Another cancer ‘faux charity’ solicits unregistered in Las Vegas

faux charityThe conversation was short but revealing.

The recent telephone caller to the New To Las Vegas world headquarters said her name was “Mary Brown.” The purpose of the unsolicited call: to seek a contribution to American Breast Cancer Coalition PAC.

OK, I said. Where is the organization located? “Mary” gave an address in Washington, D.C.

OK. I said. What will the organization do with my contribution? Here was the response in full: “Adding you to the do-not-call list. Goodbye.” I heard a click.

Now that sounds like something on the up-and-up, doesn’t it?

I’m using quotes around “Mary” because I wasn’t talking to a real person. Rather, I was conversing–if that’s even the proper term–with a computer generating a voice monitored by a real person using what is known as soundboard technology.

The abrupt ending led me to do a little digging about ABCC, which despite its political action committee status–that’s what PAC means–presents as a worthy charity. Here’s what I found: ABCC did next to nothing to fight breast cancer. In the 12 months ending September 30, 2022, ABCC spent almost all the money raised for fundraising expense and related overhead. Despite that period covering most of 2022, run-up to an important election, ABCC spent barely 1% of its budget on anything resembling advocacy or candidate support. And, oh yes, it appears to be soliciting me in violation of Nevada law.

ABCC is what I call a faux charity–a PAC that sounds meritorious but isn’t. By comparison it almost makes George Santos seem honest. Over the years I’ve written up a number of cancer-themed and other faux charities that called me. Click here and click here to see but two. Type the word “faux” in the nearby search box and hit enter to see more than a dozen others.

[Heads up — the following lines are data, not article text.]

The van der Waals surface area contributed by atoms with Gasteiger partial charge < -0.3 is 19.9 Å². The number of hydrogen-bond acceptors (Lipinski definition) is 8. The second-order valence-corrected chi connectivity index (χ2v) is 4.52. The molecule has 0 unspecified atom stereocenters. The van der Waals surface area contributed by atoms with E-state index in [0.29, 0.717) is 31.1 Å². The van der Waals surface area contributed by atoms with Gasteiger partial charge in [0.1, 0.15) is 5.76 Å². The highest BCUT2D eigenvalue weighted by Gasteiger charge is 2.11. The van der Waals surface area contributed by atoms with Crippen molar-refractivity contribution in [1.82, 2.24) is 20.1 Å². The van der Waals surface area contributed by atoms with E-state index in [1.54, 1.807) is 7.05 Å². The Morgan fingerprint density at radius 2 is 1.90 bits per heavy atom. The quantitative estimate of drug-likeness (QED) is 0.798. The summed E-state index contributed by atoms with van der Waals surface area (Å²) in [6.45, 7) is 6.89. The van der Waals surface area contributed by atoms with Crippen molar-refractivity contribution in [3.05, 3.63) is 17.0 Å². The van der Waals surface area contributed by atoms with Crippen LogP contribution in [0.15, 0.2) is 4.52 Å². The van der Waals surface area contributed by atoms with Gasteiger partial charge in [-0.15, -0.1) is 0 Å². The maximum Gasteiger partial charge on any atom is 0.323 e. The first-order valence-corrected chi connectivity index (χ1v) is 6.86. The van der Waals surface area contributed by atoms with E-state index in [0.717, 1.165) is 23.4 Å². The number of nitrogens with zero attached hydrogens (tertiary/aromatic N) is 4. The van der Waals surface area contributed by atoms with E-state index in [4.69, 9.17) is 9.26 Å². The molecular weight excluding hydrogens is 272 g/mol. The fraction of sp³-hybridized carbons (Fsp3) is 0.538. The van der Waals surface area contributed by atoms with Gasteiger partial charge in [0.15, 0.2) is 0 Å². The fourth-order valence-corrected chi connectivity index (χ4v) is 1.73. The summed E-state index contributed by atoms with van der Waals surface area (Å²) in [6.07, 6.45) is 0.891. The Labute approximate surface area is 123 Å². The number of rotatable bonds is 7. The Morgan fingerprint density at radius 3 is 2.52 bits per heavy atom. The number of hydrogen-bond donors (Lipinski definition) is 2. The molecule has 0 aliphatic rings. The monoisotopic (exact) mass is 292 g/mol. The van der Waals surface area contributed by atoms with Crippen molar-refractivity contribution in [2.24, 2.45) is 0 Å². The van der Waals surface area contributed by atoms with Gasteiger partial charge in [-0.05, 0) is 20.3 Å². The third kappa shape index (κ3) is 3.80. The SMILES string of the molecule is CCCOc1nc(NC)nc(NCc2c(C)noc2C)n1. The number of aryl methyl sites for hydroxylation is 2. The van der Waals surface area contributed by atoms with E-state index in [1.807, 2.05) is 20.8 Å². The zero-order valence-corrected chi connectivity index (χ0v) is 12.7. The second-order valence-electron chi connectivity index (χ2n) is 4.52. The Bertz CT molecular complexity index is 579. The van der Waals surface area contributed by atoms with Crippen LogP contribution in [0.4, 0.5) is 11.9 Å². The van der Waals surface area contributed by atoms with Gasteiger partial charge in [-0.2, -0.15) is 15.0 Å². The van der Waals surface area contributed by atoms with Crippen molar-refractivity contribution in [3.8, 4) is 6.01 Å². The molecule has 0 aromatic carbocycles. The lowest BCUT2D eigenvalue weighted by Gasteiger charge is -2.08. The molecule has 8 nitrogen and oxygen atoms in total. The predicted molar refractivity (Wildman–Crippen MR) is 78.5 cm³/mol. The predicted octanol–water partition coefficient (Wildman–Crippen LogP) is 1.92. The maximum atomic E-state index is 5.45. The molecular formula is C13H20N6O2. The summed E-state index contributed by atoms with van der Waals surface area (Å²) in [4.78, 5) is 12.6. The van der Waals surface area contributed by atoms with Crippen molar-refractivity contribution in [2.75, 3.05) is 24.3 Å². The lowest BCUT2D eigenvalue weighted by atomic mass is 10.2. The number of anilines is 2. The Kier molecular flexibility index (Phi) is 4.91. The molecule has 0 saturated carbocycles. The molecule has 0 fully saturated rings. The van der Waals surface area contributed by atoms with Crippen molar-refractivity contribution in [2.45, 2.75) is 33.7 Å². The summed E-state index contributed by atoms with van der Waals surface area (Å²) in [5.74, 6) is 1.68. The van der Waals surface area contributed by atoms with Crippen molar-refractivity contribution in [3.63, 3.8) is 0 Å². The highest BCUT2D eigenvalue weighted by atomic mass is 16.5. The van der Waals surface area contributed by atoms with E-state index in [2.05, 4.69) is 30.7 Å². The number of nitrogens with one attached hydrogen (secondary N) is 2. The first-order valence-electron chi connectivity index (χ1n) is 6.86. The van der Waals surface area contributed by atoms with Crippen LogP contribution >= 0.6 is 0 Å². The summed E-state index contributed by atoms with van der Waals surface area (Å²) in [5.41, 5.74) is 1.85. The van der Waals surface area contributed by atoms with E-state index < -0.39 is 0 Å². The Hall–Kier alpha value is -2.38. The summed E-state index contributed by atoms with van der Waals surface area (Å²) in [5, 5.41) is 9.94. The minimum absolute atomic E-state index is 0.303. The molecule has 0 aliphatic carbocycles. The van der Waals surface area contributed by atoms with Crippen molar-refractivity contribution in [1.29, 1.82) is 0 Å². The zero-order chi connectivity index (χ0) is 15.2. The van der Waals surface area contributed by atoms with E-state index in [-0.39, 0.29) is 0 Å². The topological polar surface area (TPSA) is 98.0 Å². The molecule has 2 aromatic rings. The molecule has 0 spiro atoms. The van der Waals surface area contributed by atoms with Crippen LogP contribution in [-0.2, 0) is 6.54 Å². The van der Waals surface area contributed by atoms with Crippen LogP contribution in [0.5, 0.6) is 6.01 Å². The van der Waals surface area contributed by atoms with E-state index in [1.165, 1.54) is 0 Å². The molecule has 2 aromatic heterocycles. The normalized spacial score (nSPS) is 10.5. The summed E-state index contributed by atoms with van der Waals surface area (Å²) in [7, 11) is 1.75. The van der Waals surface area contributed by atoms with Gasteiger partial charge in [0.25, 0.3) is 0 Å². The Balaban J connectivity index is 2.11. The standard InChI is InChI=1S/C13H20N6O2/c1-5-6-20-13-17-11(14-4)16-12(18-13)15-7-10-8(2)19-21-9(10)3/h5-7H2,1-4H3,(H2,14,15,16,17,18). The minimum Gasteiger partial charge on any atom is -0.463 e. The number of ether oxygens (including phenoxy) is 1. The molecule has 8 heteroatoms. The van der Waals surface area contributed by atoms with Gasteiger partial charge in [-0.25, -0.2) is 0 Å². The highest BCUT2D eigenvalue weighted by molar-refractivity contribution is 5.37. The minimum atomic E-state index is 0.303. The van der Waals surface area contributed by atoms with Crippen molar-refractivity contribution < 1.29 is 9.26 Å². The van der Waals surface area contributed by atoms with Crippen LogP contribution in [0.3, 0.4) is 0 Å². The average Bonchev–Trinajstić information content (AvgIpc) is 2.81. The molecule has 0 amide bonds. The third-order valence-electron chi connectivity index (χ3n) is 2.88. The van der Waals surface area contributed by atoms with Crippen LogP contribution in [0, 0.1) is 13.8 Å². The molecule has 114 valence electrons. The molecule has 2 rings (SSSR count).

ABCC was founded in May 2019. An IRS Form 990 that ABCC filed for 2020 said the mission was “engaging in political campaign activity to support candidates who advocate for breast cancer treatment and research.” The filing misspelled the word “campaign” as “campagin.”

In the year ending September 30, 2022, ABCC, which appears to solicit nationally, received $2.23 million in donations, mainly in small amounts from Mom and Pop donors. But according to my vendor-by-vendor review of payments, ABCC paid $2.17 million–all but $60,000–in fundraising and closely related expenses. That produced a fundraising efficiency ratio–the percent of donations left after deducting fundraising expenses–of just 2.7%. Put another way, more than 97 cents of each dollar donated went right out the door to a network of obscure fundraisers.

If you were a would-be donor, would you want to know this?

Even worse was the level of total expenses spent in furtherance of the stated mission. For the year, ABCC spent $2.20 million. A total of about $29,000 was spent in what was classified as “voter advocacy and outreach.” I’ll give ABCC the benefit of the doubt and call that in furtherance of the mission. But that meant ABCC spent just 1.3% of all expenditures to support its cause. Were ABCC a true charity, this would be its charitable commitment ratio–and charity watchdogs consider anything below 65% to be beyond the pale.